Museums, historical societies and even county clerks' offices around the nation have been adopting digitization projects to preserve important documents and photographs from being damaged and destroyed. Not only do disasters threaten the survival of physical records, but mere aging could severely impact the quality of the paper as well. By utilizing conversion services to create electronic copies, any document is safe from these threats.
LDNews reported that Bethany Children's Home, an orphanage in Womelsdorf, Pa., is celebrating its 150th anniversary by digitizing historical records and then making those files available on its website. A $25,000 Community Digitization Grant from Mocavo is funding the project, which is expected to be complete by July. The ledger books contain information about the children who resided at the home between 1863 and 1990, including admission books, photographs and other documents. This project will help researchers and other interested parties perform genealogy research. The source noted that while all books are being preserved digitally, only records through 1940 will be displayed on the Internet due to Census regulations for release.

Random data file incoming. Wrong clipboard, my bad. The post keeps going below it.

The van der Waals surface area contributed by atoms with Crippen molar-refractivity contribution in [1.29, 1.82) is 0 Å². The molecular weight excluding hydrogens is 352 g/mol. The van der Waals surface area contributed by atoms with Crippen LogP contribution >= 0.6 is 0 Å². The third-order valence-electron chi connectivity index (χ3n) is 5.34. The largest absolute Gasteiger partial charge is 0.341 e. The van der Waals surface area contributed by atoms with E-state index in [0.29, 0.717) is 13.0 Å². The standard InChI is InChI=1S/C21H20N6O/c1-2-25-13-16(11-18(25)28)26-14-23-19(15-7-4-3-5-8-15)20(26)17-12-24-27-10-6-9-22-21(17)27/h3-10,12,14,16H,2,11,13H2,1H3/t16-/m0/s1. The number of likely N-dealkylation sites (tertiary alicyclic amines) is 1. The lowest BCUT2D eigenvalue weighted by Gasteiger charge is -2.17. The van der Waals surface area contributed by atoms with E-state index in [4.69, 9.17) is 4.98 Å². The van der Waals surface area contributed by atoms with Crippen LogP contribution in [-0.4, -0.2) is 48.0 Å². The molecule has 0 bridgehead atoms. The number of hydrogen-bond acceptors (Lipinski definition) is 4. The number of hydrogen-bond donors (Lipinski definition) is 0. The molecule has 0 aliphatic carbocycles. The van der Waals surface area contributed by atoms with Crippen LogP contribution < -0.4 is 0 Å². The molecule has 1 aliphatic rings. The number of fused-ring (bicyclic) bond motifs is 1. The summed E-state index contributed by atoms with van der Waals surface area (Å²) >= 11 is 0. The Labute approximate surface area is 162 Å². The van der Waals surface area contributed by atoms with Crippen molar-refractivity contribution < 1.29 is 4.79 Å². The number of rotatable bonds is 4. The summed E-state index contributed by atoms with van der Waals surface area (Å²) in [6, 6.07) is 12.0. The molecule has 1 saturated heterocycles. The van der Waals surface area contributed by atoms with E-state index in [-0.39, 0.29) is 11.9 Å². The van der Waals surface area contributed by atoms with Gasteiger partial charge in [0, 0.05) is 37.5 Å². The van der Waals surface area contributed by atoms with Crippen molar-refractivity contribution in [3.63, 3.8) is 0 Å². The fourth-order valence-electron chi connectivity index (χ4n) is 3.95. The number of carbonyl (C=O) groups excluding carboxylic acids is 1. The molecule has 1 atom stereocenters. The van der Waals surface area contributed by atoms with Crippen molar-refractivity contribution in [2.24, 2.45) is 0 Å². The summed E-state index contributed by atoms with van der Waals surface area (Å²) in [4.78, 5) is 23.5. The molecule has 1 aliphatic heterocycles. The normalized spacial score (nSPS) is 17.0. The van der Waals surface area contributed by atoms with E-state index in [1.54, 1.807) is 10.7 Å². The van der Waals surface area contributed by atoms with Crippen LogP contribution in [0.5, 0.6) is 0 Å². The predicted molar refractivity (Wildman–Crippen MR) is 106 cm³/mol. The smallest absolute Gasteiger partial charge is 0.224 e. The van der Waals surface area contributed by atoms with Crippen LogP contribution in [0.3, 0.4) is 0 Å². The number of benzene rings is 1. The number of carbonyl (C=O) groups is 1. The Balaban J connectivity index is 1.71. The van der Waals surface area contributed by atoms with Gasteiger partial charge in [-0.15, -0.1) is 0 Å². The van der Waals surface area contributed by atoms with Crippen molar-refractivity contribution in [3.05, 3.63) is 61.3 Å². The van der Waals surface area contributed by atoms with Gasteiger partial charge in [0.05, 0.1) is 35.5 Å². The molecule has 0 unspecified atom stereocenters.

"We are inspired by the work that the volunteers at Bethany Children's Home have done to preserve this information and are excited to help bring this valuable content online for the rest of the world to experience," said Alex Lindsay, Mocavo's marketing coordinator, the news source reported.
Document imaging technologies can ensure that any important records are protected for years to come and further, that any information is made accessible to even wider audiences.
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